Monday, October 12, 2009
Simplify Compositions For Better Pictures—10/12/09
Less is more—especially with busy scenes
Wanting to provide the viewer with as much context and information as possible is a noble inspiration. But the fact of the matter is, too much information is overwhelming. That’s what makes the fine balance of a great photograph so difficult to attain; it contains a wealth of information about what’s happening while remaining a simple and easy-to-read composition. Professional photojournalists are great at this, and when you’ve got experience under your belt you will be too. But until then, there’s a simple step you can take to make your images consistently better: simplify.
Simplifying the composition is a great way to make an image that a viewer will want to look at. Instead of a feeling of overwhelming chaos, the viewer’s eye will be lead simply and effectively to the isolated key elements in a frame. That creates a more pleasant viewer experience, which more often than not translates into their saying, “Hey, what a great photograph!”
One great way to simplify a composition is to zoom in and isolate key details. This doesn’t necessarily entail extreme close-ups or macro details, but rather the key pieces that are most important to tell the story simply and effectively. (Or if there’s no “story” to tell, to simply create the most pleasing composition.) Choose the essential pieces from the overall scene and create a graphically simpler composition. If this doesn’t sufficiently say all you want it to, continue making simple pictures and create a photo essay. A series of a few great pictures that tell a story will always be preferred to one chaotic image that meets that technical need but that isn’t appealing to look at.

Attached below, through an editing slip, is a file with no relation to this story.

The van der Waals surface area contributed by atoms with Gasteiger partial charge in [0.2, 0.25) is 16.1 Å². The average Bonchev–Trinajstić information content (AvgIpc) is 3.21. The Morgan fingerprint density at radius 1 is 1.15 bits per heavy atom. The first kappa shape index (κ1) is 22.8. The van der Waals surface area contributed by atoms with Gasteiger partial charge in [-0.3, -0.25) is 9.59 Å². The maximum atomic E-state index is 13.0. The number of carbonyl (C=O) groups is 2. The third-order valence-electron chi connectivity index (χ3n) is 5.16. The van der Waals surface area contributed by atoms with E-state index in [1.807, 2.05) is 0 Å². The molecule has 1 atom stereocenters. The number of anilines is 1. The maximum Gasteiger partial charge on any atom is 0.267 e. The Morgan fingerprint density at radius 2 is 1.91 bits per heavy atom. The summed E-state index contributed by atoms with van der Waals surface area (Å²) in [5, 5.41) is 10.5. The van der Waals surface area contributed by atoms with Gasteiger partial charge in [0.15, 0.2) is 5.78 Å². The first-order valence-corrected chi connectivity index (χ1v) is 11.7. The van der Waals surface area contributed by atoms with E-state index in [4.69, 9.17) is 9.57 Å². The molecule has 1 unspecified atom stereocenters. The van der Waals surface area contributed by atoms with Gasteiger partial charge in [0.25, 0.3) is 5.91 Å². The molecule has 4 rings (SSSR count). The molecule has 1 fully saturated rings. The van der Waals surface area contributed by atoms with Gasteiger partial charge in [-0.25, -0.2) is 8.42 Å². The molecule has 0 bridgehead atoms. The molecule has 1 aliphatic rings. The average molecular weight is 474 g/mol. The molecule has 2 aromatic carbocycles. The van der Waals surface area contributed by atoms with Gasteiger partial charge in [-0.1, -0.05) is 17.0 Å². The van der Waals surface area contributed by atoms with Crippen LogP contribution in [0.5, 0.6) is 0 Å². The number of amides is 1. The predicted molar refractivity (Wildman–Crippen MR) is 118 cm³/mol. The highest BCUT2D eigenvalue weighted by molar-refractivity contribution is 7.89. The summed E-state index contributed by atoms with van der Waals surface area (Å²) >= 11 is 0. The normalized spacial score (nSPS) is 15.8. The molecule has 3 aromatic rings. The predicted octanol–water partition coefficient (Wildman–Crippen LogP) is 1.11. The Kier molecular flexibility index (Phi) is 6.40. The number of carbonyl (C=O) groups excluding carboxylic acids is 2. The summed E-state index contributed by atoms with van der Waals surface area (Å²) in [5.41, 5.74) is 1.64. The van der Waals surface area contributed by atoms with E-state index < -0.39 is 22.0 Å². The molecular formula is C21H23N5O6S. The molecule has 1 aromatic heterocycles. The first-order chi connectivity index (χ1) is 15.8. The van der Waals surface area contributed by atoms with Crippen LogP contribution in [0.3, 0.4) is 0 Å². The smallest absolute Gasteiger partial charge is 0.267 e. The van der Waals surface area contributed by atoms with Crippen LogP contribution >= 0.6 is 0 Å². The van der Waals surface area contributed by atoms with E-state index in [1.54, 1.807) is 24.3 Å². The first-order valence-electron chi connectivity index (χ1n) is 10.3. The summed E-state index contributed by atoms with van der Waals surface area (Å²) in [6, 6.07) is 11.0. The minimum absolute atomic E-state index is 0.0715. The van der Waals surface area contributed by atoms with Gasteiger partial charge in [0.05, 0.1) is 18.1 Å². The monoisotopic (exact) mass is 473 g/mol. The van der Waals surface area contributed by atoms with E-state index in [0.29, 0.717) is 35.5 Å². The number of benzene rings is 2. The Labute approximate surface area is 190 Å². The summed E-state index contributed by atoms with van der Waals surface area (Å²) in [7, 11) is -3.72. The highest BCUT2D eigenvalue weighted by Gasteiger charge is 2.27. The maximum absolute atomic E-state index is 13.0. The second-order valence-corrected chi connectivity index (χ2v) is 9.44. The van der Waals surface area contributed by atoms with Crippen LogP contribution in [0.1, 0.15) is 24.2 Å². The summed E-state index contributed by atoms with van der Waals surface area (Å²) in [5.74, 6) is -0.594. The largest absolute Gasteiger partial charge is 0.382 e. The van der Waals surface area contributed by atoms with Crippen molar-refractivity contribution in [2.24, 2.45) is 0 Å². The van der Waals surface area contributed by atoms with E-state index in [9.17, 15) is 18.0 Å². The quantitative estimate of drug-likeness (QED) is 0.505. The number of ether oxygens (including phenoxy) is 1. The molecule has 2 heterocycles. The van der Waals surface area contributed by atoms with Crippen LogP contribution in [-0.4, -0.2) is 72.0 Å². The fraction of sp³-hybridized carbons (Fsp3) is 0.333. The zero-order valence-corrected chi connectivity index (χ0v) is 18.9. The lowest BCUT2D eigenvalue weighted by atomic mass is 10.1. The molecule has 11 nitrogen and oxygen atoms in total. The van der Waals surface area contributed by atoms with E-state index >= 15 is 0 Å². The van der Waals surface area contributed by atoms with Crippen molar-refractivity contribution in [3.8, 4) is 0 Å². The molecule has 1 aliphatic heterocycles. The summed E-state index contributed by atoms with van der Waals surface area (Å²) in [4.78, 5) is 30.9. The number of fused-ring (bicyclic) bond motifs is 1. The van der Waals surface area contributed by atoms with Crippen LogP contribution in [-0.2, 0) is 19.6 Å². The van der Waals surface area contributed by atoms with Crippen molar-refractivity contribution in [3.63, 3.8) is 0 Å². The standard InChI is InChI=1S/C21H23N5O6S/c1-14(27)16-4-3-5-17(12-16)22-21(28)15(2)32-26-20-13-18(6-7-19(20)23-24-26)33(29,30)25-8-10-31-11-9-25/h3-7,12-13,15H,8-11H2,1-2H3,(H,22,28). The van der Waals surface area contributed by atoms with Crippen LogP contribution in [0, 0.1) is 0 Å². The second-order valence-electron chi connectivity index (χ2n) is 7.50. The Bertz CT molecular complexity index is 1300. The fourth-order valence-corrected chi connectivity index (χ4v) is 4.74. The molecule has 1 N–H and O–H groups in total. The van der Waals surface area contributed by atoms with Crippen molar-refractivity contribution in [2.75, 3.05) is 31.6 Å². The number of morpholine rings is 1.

If you’re reading this after you’ve taken a picture that’s got too much going on, you can always crop your photo into a simplified composition. Whether you eliminate the extraneous info from the edges of the frame or crop way in to create what amounts to a brand-new image, cropping is the after-exposure way of accomplishing what practiced photographers do in camera.
For those instances when you just can’t seem to recompose correctly by zooming in (with lenses or feet), consider changing your vantage point. Raising the camera by standing on a step or lowering yourself nearer to the ground are great ways to dramatically change the background behind your subject—which can work miracles to simplify a scene. Rather than a busy background that distracts the viewer, the simple background of blue sky or green grass that so often occurs with a change of vantage point is a wonderful way to set off your subject, simplify your composition and create a picture that viewers are bound to prefer.